There’s a popular stereotype when it comes to the world of cats; that they love fish. Having had pet cats myself, I’ve found that that isn’t necessarily true; while one cat loved to gobble down tuna the other turned her dainty little nose up at any food that was so much as in the proximity of any type of fish.
Is fish actually good for cats? Or is it akin to feeding chocolate to dogs (a complete no no!)? We’ve sifted through tons of research and tried to get to the bottom of things.
The Evolutionary View
When you think back to where cats came from, it seems a bit strange to think that their ancestors liked fish, or even knew what it tasted like. Wildcats, which are domestic cats’ ancestors were land animals that would not have been so great at fishing. Instead, they survived on hunting rodents such as mice, rats and squirrels.
So, it isn’t likely that cats’ taste buds automatically demand fish, is it?
Saying Nay To Fish
Many owners choose to feed their cats cans of tuna or salmon on a daily basis. Some studies have found that there’s link between cats who constantly eat canned food and the likelihood of them developing hyperthyroidism. Additionally, many fish based foods contain histamine, which can cause allergic reactions and contribute to developing allergies.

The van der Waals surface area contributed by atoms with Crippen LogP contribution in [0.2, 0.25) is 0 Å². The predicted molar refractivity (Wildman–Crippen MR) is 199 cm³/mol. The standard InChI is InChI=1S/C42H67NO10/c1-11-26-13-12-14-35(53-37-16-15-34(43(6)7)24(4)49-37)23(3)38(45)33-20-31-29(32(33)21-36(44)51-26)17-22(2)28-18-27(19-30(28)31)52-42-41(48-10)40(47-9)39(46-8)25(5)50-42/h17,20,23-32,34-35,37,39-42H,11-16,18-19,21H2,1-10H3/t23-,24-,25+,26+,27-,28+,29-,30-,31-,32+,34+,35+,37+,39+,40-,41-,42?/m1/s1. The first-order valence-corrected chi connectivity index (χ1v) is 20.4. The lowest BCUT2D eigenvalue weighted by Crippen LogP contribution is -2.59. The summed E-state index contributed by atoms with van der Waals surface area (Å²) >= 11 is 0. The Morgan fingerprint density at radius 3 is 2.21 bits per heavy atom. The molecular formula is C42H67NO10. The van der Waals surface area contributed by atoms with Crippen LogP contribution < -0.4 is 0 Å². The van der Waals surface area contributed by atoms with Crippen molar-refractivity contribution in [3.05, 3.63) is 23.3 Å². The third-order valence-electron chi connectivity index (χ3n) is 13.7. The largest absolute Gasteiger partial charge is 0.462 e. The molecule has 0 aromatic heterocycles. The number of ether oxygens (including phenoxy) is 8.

When one looks at the fish farming sector in general it raises a lot of questions. In the USA, there’s no regulatory board that sets standards for fish farming, so salmon and tuna are often bred in unhygienic, overcrowded conditions that could lead to diseases.
Sea farmed fish, on the other hand are exposed to other harmful factors such as industrial and chemical waste. While humans’ immune systems are better equipped to tackle these elements that the fish carry, cats, which are much smaller may be unable to battle them.
Benefits of Being Fishy
Despite the disadvantages, some scientists say that fish can be beneficial in some ways. For one, it’s a great source of protein. Additionally, omega 3 fatty acids in certain fish oils can be beneficial to neural development and eyesight strength in your cat.
The Bottom Line
There are a lot of reasons why fish shouldn’t make up a large part of your cat’s diet. Even if he or she loves it, it’s best to stick with just treating them with a few spoonfuls each week.